There Are Smarts To Be Found in My Awkward Sexual Adventure

By: Ken Eisner
Georgia Straight; April 18, 2013

From Woody Allen to Ben Stiller, we've grown used to seeing neurotic comics tripping over their own mental feet while trying to get some dish to tolerate them in scattershot romantic comedies. Jonas Chernick, who wrote this surprisingly witty effort and stars as the fellow making the title confession, falls into this category, even if he sometimes comes across as more Paul Lynde than Paul Reiser.

His Jordan Abrams, a shorthaired Winnipeg accountant with few measurable ambitions, flips out when he loses the one thing that matters most to him: his relationship with a childhood sweetheart (Sarah Manninen), whom few will find all that sugary.

She dumps him, citing his bad-in-bedness as reason numero uno, and he heads to snowy Toronto, bunking with his old college pal, a goofy-haired sex machine (the very funny Vik Sahay) who promises to get Jordan back into the dating pool. But our guy only thinks of babes as tools to get his GF jealous. So he hooks up with Julia (Cosmopolis's Emily Hampshire), a stripper who poses with him for Instagram glory and, when that doesn't work, gives him love lessons he can carry back to Manitoba. Guess what happens.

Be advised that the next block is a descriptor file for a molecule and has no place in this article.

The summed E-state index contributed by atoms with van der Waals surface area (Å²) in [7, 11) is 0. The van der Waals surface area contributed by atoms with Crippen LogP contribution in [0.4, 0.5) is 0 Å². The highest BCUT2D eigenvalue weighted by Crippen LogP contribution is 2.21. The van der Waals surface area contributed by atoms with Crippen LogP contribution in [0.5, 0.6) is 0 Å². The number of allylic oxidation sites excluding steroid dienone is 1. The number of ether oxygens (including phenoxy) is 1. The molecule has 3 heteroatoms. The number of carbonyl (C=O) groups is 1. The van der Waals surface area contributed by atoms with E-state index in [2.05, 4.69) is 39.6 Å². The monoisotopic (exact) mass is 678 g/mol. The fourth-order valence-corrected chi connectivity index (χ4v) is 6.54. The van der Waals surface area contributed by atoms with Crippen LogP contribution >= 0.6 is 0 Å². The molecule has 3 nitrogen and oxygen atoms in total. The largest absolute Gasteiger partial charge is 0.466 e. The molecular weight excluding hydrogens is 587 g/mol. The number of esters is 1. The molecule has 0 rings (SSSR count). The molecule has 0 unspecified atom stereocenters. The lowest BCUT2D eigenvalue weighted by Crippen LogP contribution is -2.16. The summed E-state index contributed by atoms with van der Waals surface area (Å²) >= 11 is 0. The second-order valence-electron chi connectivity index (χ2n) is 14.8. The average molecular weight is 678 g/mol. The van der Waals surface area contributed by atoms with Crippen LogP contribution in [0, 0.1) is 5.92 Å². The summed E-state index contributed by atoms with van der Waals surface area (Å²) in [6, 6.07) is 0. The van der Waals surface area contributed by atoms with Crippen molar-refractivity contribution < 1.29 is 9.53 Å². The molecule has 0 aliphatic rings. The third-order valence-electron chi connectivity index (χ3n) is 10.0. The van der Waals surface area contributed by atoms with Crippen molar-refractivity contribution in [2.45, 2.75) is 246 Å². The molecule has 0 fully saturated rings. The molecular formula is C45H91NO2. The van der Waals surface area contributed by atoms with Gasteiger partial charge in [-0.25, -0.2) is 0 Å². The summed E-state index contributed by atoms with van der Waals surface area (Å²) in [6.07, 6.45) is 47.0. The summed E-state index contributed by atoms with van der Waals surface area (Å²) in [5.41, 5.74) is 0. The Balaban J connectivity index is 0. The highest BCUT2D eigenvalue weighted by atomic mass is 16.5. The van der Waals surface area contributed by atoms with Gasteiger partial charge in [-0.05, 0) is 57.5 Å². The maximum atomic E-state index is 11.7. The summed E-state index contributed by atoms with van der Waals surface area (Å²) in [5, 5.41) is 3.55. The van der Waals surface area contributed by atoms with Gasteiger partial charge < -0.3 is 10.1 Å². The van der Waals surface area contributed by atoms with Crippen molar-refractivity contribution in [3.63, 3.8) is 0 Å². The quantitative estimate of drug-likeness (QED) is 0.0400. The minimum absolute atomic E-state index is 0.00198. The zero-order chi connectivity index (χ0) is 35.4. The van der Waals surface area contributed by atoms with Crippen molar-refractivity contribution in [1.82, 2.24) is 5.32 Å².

The trajectory is predictable, especially once we discover that Julia is an extraordinary cook who dreams of opening a "sensuous" restaurant. (Hey, is this ending lifted from St. Elmo's Fire?) Director Sean Garrity, who previously collaborated with Chernick on the intriguing Lucid, doesn't care that much about character continuity, and Chernick too often goes shrill when trying to get serious. But the movie, which is smartly shot and edited, has an impressive amount of scenes that start outrageously and keep building to Marx Brothers levels of zaniness. This Adventure is kinda fucked up, but in a good way.

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